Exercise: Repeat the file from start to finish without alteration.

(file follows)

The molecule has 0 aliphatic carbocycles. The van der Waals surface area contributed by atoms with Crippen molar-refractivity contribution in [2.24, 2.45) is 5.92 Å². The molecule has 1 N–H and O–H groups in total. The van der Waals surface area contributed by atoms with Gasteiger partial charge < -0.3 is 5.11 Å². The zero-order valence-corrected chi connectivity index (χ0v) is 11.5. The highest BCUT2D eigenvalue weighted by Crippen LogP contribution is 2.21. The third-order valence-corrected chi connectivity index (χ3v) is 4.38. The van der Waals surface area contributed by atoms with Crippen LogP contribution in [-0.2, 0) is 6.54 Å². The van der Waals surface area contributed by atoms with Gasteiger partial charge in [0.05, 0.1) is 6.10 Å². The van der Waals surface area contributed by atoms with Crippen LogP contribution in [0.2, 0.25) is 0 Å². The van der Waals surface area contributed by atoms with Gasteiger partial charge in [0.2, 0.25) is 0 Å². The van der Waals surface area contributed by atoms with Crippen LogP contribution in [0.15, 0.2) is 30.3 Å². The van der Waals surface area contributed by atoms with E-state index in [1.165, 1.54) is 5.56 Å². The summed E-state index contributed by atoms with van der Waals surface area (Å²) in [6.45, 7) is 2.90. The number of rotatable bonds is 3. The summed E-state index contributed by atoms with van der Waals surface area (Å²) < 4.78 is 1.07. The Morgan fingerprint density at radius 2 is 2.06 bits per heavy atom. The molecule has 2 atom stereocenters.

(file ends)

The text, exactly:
The molecule has 0 aliphatic carbocycles. The van der Waals surface area contributed by atoms with Crippen molar-refractivity contribution in [2.24, 2.45) is 5.92 Å². The molecule has 1 N–H and O–H groups in total. The van der Waals surface area contributed by atoms with Gasteiger partial charge < -0.3 is 5.11 Å². The zero-order valence-corrected chi connectivity index (χ0v) is 11.5. The highest BCUT2D eigenvalue weighted by Crippen LogP contribution is 2.21. The third-order valence-corrected chi connectivity index (χ3v) is 4.38. The van der Waals surface area contributed by atoms with Crippen LogP contribution in [-0.2, 0) is 6.54 Å². The van der Waals surface area contributed by atoms with Gasteiger partial charge in [0.05, 0.1) is 6.10 Å². The van der Waals surface area contributed by atoms with Crippen LogP contribution in [0.2, 0.25) is 0 Å². The van der Waals surface area contributed by atoms with Gasteiger partial charge in [0.2, 0.25) is 0 Å². The van der Waals surface area contributed by atoms with Crippen LogP contribution in [0.15, 0.2) is 30.3 Å². The van der Waals surface area contributed by atoms with E-state index in [1.165, 1.54) is 5.56 Å². The summed E-state index contributed by atoms with van der Waals surface area (Å²) in [6.45, 7) is 2.90. The number of rotatable bonds is 3. The summed E-state index contributed by atoms with van der Waals surface area (Å²) < 4.78 is 1.07. The Morgan fingerprint density at radius 2 is 2.06 bits per heavy atom. The molecule has 2 atom stereocenters.